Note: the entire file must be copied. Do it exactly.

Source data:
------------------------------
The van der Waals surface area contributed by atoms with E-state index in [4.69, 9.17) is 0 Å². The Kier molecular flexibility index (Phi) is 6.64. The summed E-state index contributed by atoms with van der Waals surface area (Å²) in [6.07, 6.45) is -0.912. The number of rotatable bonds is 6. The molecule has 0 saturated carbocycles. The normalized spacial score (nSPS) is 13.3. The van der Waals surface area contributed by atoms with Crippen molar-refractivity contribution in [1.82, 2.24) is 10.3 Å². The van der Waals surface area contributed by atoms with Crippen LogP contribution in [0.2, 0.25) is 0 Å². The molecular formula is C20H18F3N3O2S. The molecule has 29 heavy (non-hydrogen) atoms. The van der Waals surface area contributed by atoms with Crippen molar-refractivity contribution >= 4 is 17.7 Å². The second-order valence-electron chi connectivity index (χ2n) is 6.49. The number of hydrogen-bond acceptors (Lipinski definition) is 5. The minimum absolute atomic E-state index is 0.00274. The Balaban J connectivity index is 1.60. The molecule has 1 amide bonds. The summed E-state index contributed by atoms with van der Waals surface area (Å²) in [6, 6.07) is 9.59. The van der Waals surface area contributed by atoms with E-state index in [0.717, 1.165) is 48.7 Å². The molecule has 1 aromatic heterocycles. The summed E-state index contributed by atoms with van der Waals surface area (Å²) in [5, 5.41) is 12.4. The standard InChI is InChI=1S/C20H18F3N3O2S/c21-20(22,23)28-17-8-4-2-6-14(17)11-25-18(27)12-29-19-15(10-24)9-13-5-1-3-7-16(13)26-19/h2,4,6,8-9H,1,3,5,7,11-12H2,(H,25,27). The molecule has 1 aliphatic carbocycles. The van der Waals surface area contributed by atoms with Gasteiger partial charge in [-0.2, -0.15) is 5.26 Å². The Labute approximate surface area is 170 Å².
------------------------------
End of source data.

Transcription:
The van der Waals surface area contributed by atoms with E-state index in [4.69, 9.17) is 0 Å². The Kier molecular flexibility index (Phi) is 6.64. The summed E-state index contributed by atoms with van der Waals surface area (Å²) in [6.07, 6.45) is -0.912. The number of rotatable bonds is 6. The molecule has 0 saturated carbocycles. The normalized spacial score (nSPS) is 13.3. The van der Waals surface area contributed by atoms with Crippen molar-refractivity contribution in [1.82, 2.24) is 10.3 Å². The van der Waals surface area contributed by atoms with Crippen LogP contribution in [0.2, 0.25) is 0 Å². The molecular formula is C20H18F3N3O2S. The molecule has 29 heavy (non-hydrogen) atoms. The van der Waals surface area contributed by atoms with Crippen molar-refractivity contribution >= 4 is 17.7 Å². The second-order valence-electron chi connectivity index (χ2n) is 6.49. The number of hydrogen-bond acceptors (Lipinski definition) is 5. The minimum absolute atomic E-state index is 0.00274. The Balaban J connectivity index is 1.60. The molecule has 1 amide bonds. The summed E-state index contributed by atoms with van der Waals surface area (Å²) in [6, 6.07) is 9.59. The van der Waals surface area contributed by atoms with E-state index in [0.717, 1.165) is 48.7 Å². The molecule has 1 aromatic heterocycles. The summed E-state index contributed by atoms with van der Waals surface area (Å²) in [5, 5.41) is 12.4. The standard InChI is InChI=1S/C20H18F3N3O2S/c21-20(22,23)28-17-8-4-2-6-14(17)11-25-18(27)12-29-19-15(10-24)9-13-5-1-3-7-16(13)26-19/h2,4,6,8-9H,1,3,5,7,11-12H2,(H,25,27). The molecule has 1 aliphatic carbocycles. The van der Waals surface area contributed by atoms with Gasteiger partial charge in [-0.2, -0.15) is 5.26 Å². The Labute approximate surface area is 170 Å².